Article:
Thursday, January 29, 2009
California Supreme Court Agrees to Hear CSU Whistleblower Lawsuit
By a MetNews Staff Writer
The California Supreme Court yesterday agreed to decide whether a California State University employee must seek writ review of an adverse employment decision prior to filing a whistleblower suit.
By a vote of 6-0, with Chief Justice Ronald M. George absent and not participating, the justices voted at yesterday’s conference to review the Oct. 30 ruling of this district’s Court of Appeal, Div. One, in Runyon v. Board of Trustees of California State University, B195213.
The plaintiff, Dr. L. Richard Runyon, claims he was terminated from the chairmanship of the Finance, Real Estate and Law Department of the College of Business Administration at CSU Long Beach—a post he held from 1991 to 2004—in retaliation for his numerous complaints of alleged mismanagement by the college’s dean, Luis Ma Calingo.
Calingo said he lost confidence in Runyon as a result of the chairman’s failure to conduct an adequate review of the department’s curriculum. Runyon filed an administrative complaint of retaliation, but the university determined that there was no relationship between Runyon’s complaints and his termination.
He then filed suit under a whistleblower retaliation statute that applies specifically to CSU employees, Government Code Sec. 8547.12. The statute permits employees to seek damages following administrative review of their internal whistleblower complaints.
Los Angeles Superior Court Judge Jane L. Johnson granted the university’s motion for summary judgment, concluding that the damage action authorized by the statute was precluded if the university conducted an investigation in good faith and rendered a timely decision adverse to the employee, unless that decision was overturned by writ of administrative mandate.
Retired Justice J. Gary Hastings, who authored an unpublished opinion while sitting on assignment in Div. One, said the trial judge was correct. In doing so, he rejected the contention that a provision in the statute allowing an employee to sue without exhausting administrative remedies if an administrative complaint has not been “satisfactorily addressed” within 18 months applied.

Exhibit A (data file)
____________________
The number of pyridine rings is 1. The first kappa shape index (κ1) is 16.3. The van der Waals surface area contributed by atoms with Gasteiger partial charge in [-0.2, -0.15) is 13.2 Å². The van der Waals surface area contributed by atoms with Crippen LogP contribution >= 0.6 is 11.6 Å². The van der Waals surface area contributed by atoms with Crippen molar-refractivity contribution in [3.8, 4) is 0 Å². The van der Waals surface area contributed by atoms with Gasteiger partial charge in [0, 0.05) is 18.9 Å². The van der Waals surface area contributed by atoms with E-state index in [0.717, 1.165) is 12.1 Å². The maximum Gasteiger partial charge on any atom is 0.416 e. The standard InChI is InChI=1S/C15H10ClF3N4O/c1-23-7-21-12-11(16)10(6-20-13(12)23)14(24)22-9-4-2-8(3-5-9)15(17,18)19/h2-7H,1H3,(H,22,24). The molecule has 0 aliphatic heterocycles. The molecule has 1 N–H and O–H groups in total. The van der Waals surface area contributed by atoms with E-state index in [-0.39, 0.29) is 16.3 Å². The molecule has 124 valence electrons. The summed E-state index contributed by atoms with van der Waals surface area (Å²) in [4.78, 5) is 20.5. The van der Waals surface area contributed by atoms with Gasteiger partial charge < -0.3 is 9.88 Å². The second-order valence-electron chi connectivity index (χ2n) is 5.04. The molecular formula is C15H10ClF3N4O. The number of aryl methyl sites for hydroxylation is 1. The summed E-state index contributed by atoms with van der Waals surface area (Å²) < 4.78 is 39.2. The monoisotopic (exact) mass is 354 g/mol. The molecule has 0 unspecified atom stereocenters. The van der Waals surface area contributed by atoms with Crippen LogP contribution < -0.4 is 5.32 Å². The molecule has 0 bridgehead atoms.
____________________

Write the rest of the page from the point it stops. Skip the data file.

Hastings concluded that a complaint is satisfactorily addressed if a decision is rendered within the 18-month period. There is no requirement, he said, that the university offer a particular level of due process, as Runyon contended.
The justice cited Miklosy v. Regents of the University of California, (2008) 44 Cal.4th 876, in which the court held that employees who obtained a timely administrative decision on their retaliation complaint against the University of California could not sue under a similar provision of the whistleblower statute.
In other conference action, the justices:
•Denied requests for publication of a Nov. 12 decision of the First District’s Div. Three upholding a $403,548 attorney fee award against Apple Inc. CEO Steve Jobs and the Town of Woodside. The fees were awarded under the private attorney general statute after the preservation group Uphold Our Heritage successfully challenged the San Mateo County town’s decision allowing Jobs to demolish an historic 17,000-foot mansion to build a smaller residence.
•Asked the State Bar Court for a recommendation as to whether former Orange Superior Court Judge Kelly MacEachern should be allowed to resume practicing law. MacEachern was ousted from the bench by the Commission on Judicial Performance last June.
The CJP said the onetime prosecutor engaged in willful misconduct by claiming reimbursement for attending judicial education classes that she did not, and was not authorized to, take.
•Agreed to answer a certified question from the Ninth U.S. Circuit Court of Appeals as to whether the broadband telephone company Vonage’s alleged sending of unsolicited e-mails from multiple domain names in order to bypass spam filters violated the ban on falsified, misrepresented, or forged header information in the anti-spam law, Business and Professions Code Sec. 17529.5.
The Ninth Circuit said the answer may be dispositive of the plaintiff’s appeal in Kleffman v. Vonage Holdings Corp., 07-56171. U.S. District Judge Gary A. Feess of the Central District of California dismissed the putative class action complaint for failure to state a cause of action.
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